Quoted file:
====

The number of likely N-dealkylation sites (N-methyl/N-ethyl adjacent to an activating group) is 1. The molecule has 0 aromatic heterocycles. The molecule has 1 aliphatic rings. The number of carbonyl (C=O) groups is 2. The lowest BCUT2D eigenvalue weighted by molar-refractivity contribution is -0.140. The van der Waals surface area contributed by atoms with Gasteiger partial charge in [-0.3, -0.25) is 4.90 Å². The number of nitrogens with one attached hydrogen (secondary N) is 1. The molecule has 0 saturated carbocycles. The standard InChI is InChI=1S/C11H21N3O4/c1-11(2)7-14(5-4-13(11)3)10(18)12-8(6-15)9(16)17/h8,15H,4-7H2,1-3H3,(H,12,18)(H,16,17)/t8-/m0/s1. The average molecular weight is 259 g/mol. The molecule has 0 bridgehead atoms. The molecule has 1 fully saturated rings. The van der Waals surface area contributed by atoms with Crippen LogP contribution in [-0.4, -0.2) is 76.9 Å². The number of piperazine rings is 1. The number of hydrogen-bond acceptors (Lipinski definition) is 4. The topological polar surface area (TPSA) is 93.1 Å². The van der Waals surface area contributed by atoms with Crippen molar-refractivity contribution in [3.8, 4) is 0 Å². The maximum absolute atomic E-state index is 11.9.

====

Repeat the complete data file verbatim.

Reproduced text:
The number of likely N-dealkylation sites (N-methyl/N-ethyl adjacent to an activating group) is 1. The molecule has 0 aromatic heterocycles. The molecule has 1 aliphatic rings. The number of carbonyl (C=O) groups is 2. The lowest BCUT2D eigenvalue weighted by molar-refractivity contribution is -0.140. The van der Waals surface area contributed by atoms with Gasteiger partial charge in [-0.3, -0.25) is 4.90 Å². The number of nitrogens with one attached hydrogen (secondary N) is 1. The molecule has 0 saturated carbocycles. The standard InChI is InChI=1S/C11H21N3O4/c1-11(2)7-14(5-4-13(11)3)10(18)12-8(6-15)9(16)17/h8,15H,4-7H2,1-3H3,(H,12,18)(H,16,17)/t8-/m0/s1. The average molecular weight is 259 g/mol. The molecule has 0 bridgehead atoms. The molecule has 1 fully saturated rings. The van der Waals surface area contributed by atoms with Crippen LogP contribution in [-0.4, -0.2) is 76.9 Å². The number of piperazine rings is 1. The number of hydrogen-bond acceptors (Lipinski definition) is 4. The topological polar surface area (TPSA) is 93.1 Å². The van der Waals surface area contributed by atoms with Crippen molar-refractivity contribution in [3.8, 4) is 0 Å². The maximum absolute atomic E-state index is 11.9.